Hasell and Meeting streets
Today: Sticky Fingers Ribhouse
Yesterday: Lemon’s Restaurant, 1873-1879
On the menu: Green turtle soup (Oct. 25, 1875)
At Lemon’s, the bottled beer came from Vienna, and the oysters came from Bull’s Bay.
Very little is known about Lemon’s Restaurant, including the name of the saloon’s proprietor. But in the mid-1870s, he (presumably) “wanted everybody to know the place to get Bull’s Bay Oysters is at Lemon’s,” according to newspaper ads. He also “wanted everybody to know that (Lemon’s) receives fresh oysters every day.”
Lemon’s started plating oyster soup daily at 11 a.m., but its shucker arrived hours earlier to fulfill orders from customers who weren’t much for a proper lunch. They apparently had quality standards for their oysters, though, since Bull’s Bay was long considered the leading name in local shellfish.
“Up goes the fork,” when a tray of Bull’s Bay oysters arrives, The Evening Post noted in 1905. “It lingers in the air. The eye of the fortunate mortal is feasting on the symmetry of the Bull’s Bay oyster … it is the overwhelming sense of pleasure that the nostril is gathering.”
In 1887, a few years after Lemon’s served its final oyster, a group of civic leaders banded together to form the Bull’s Bay Oyster Company. The firm’s creation was hailed by The News and Courier as proof that “life and energy is stirring in every part of South Carolina,” which was on shaky economic footing after the Civil War. The company’s purchase of a steamer was considered as promising a sign of recovery as the opening of a broom factory in Bishopville and a shirt collar manufactory on Meeting Street.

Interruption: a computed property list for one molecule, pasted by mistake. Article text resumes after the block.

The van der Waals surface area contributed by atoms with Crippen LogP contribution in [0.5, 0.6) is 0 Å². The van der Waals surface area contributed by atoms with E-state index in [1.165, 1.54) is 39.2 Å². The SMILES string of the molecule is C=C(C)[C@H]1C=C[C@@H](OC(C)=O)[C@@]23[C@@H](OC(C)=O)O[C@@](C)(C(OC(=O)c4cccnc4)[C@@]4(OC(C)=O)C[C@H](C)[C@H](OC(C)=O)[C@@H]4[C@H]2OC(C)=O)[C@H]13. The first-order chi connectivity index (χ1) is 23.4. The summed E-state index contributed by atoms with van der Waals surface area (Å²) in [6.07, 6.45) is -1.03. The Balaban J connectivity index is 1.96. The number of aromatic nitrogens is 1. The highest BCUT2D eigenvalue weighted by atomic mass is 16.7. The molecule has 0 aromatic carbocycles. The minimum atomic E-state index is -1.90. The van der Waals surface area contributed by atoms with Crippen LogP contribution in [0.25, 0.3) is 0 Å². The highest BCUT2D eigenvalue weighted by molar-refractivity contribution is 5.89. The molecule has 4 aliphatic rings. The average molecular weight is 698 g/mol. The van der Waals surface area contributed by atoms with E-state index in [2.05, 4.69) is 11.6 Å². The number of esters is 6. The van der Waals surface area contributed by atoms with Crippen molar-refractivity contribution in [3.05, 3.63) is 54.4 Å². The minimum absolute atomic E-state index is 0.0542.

Bull’s Bay Oyster Company experimented with salting shrimp and shipping them north, “but they are not to have believed to have been very successful,” the paper reported sadly. Yet within a year of its founding, the Magwood-helmed operation had planted 35,000 oysters behind Shark and Moon banks.
There still are Magwoods in the area’s seafood industry. But Bull’s Bay Oyster Company was forced to sell off its oyster land holdings at the turn of the century, spelling the end for a branded version of the product that was once the lifeblood of Lemon’s.
— Hanna Raskin